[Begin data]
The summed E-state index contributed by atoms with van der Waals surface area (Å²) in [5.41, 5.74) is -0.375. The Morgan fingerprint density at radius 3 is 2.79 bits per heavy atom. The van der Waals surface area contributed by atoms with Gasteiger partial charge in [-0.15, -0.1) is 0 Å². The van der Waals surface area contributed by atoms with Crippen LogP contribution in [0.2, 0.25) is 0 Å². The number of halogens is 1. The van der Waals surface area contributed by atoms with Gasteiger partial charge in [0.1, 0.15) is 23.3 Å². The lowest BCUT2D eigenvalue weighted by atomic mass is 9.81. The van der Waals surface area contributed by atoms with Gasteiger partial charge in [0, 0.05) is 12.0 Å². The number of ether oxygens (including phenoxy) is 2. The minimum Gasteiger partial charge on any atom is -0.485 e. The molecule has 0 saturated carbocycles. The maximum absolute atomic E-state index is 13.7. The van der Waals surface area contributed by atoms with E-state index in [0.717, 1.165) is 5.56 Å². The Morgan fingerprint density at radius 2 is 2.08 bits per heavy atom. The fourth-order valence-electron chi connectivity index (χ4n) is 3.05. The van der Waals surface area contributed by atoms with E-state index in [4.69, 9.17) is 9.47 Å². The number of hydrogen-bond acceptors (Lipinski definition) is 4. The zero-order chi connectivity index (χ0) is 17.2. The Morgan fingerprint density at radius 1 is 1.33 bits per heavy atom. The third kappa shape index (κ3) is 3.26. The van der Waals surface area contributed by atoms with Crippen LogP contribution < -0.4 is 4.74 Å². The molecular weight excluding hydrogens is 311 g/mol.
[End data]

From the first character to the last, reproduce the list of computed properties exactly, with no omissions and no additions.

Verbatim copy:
The summed E-state index contributed by atoms with van der Waals surface area (Å²) in [5.41, 5.74) is -0.375. The Morgan fingerprint density at radius 3 is 2.79 bits per heavy atom. The van der Waals surface area contributed by atoms with Gasteiger partial charge in [-0.15, -0.1) is 0 Å². The van der Waals surface area contributed by atoms with Crippen LogP contribution in [0.2, 0.25) is 0 Å². The number of halogens is 1. The van der Waals surface area contributed by atoms with Gasteiger partial charge in [0.1, 0.15) is 23.3 Å². The lowest BCUT2D eigenvalue weighted by atomic mass is 9.81. The van der Waals surface area contributed by atoms with Gasteiger partial charge in [0, 0.05) is 12.0 Å². The number of ether oxygens (including phenoxy) is 2. The minimum Gasteiger partial charge on any atom is -0.485 e. The molecule has 0 saturated carbocycles. The maximum absolute atomic E-state index is 13.7. The van der Waals surface area contributed by atoms with E-state index in [0.717, 1.165) is 5.56 Å². The Morgan fingerprint density at radius 2 is 2.08 bits per heavy atom. The fourth-order valence-electron chi connectivity index (χ4n) is 3.05. The van der Waals surface area contributed by atoms with E-state index in [4.69, 9.17) is 9.47 Å². The number of hydrogen-bond acceptors (Lipinski definition) is 4. The zero-order chi connectivity index (χ0) is 17.2. The Morgan fingerprint density at radius 1 is 1.33 bits per heavy atom. The third kappa shape index (κ3) is 3.26. The van der Waals surface area contributed by atoms with Crippen LogP contribution < -0.4 is 4.74 Å². The molecular weight excluding hydrogens is 311 g/mol.